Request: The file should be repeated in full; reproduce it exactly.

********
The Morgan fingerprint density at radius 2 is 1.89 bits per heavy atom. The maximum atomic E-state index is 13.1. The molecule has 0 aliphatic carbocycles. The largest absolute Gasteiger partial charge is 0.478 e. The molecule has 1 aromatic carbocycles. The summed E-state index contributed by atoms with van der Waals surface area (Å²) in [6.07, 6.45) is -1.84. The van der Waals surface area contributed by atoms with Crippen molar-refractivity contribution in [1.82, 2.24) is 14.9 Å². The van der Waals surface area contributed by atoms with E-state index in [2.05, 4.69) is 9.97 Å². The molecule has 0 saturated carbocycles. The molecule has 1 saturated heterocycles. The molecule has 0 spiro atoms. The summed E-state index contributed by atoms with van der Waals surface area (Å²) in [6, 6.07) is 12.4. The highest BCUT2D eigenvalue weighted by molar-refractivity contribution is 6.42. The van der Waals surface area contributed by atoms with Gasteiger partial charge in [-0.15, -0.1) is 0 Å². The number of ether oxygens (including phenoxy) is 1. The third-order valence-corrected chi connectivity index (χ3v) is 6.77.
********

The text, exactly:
The Morgan fingerprint density at radius 2 is 1.89 bits per heavy atom. The maximum atomic E-state index is 13.1. The molecule has 0 aliphatic carbocycles. The largest absolute Gasteiger partial charge is 0.478 e. The molecule has 1 aromatic carbocycles. The summed E-state index contributed by atoms with van der Waals surface area (Å²) in [6.07, 6.45) is -1.84. The van der Waals surface area contributed by atoms with Crippen molar-refractivity contribution in [1.82, 2.24) is 14.9 Å². The van der Waals surface area contributed by atoms with E-state index in [2.05, 4.69) is 9.97 Å². The molecule has 0 saturated carbocycles. The molecule has 1 saturated heterocycles. The molecule has 0 spiro atoms. The summed E-state index contributed by atoms with van der Waals surface area (Å²) in [6, 6.07) is 12.4. The highest BCUT2D eigenvalue weighted by molar-refractivity contribution is 6.42. The van der Waals surface area contributed by atoms with Gasteiger partial charge in [-0.15, -0.1) is 0 Å². The number of ether oxygens (including phenoxy) is 1. The third-order valence-corrected chi connectivity index (χ3v) is 6.77.